Lastly, when you serve a bowl of rice in Japan, you must accompany it with miso soup. Here in the U.S., Japanese restaurants serve miso soup at the beginning of the meal, but in Japan it’s usually served with the meal. Miso soup in the U.S. only contains green onion and a few pieces tofu or seaweed, but in Japan there are a variety of miso soups with different kinds of miso and ingredients (pork, clam, seafood, etc.).
What are the ingredients a cook should keep in the pantry (and in the fridge) that are essential to many Japanese dishes?
I consider the following items essential for most Japanese cooking:
Soy sauce is made from soybeans, wheat, and salt and fermented for several months. There is no substitute for soy sauce. For Japanese cooking, I would highly recommend using Japanese soy sauce because I can differentiate between Japanese and other kinds of soy sauce. However, if you don't cook Japanese food often you can substitute with another soy sauce. (Photo courtesy of Veer/Kia Cheng Boon)
Mirin (sweet cooking rice wine) is a sweet and syrupy liquid and it is one of the most important condiments in Japanese cooking. Mirin adds a mild sweetness and has deep body and umami. It also helps mask the smell of fish and seafood and helps the flavors to "sink in" to the dish. It keeps the ingredients from disintegrating during the cooking process because of the sugars and alcohol content. Lastly, mirin adds luster to ingredients, which is why it is a key ingredient in teriyaki sauce. You can substitute mirin with sake and white sugar (in a ratio of 3:1). (Photo courtesy of Wikimedia/KVDP)
Sake (SAH-keh, not saki) is made from rice and water through a brewing process, like beer. Sake is often used in marinades for meat and fish to make them more tender, as well as to mask any unpleasant taste or smell. It also adds body and flavor to soup stock and sauces. There are many kinds of sake, but for cooking, an inexpensive bottle like Ozeki, Gekkeikan, or Sho Chiku Bai (or use leftover good-quality sake, too) would be fine. The closest substitute would be dry sherry, although it’s not the same. (Photo courtesy of flickr/sally_monster)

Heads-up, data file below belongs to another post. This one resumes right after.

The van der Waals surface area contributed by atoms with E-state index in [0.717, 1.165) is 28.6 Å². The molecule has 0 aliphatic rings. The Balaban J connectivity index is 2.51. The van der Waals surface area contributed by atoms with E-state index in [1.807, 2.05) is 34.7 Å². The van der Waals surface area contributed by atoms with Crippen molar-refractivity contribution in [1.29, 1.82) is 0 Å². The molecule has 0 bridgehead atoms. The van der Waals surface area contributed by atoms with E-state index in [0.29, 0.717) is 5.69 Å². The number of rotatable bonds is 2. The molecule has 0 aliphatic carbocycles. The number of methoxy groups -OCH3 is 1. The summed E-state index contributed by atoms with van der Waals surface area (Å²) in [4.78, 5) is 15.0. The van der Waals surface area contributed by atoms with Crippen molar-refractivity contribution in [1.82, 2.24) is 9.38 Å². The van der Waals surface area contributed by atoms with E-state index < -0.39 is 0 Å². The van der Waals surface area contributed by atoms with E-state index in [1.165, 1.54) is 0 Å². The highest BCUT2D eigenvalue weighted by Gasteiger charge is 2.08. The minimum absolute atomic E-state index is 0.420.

Miso is made from soybeans and usually contains rice or barley, which are steamed, then mixed with koji (a fermentation starter) and left to ferment for six months to five years. The longer the fermentation, the darker and richer the miso is. The taste, aroma, texture, and appearance of miso all vary by region and we usually categorize miso into three groups: Shiro miso ("white" miso), aka miso ("red" miso), and awase miso ("mixed" red and white miso). There is no ingredient to substitute for miso. (Photo courtesy of flickr/pinprick)
Rice vinegar is made from rice, and it is sweeter, milder, and less acidic than white vinegars. It is known for its antibacterial properties and it's an essential ingredient in sushi rice. You can substitute with white-wine vinegar or apple cider vinegar; however, non-Japanese vinegars have a strong vinegar taste, so add a little sugar and water to make it milder.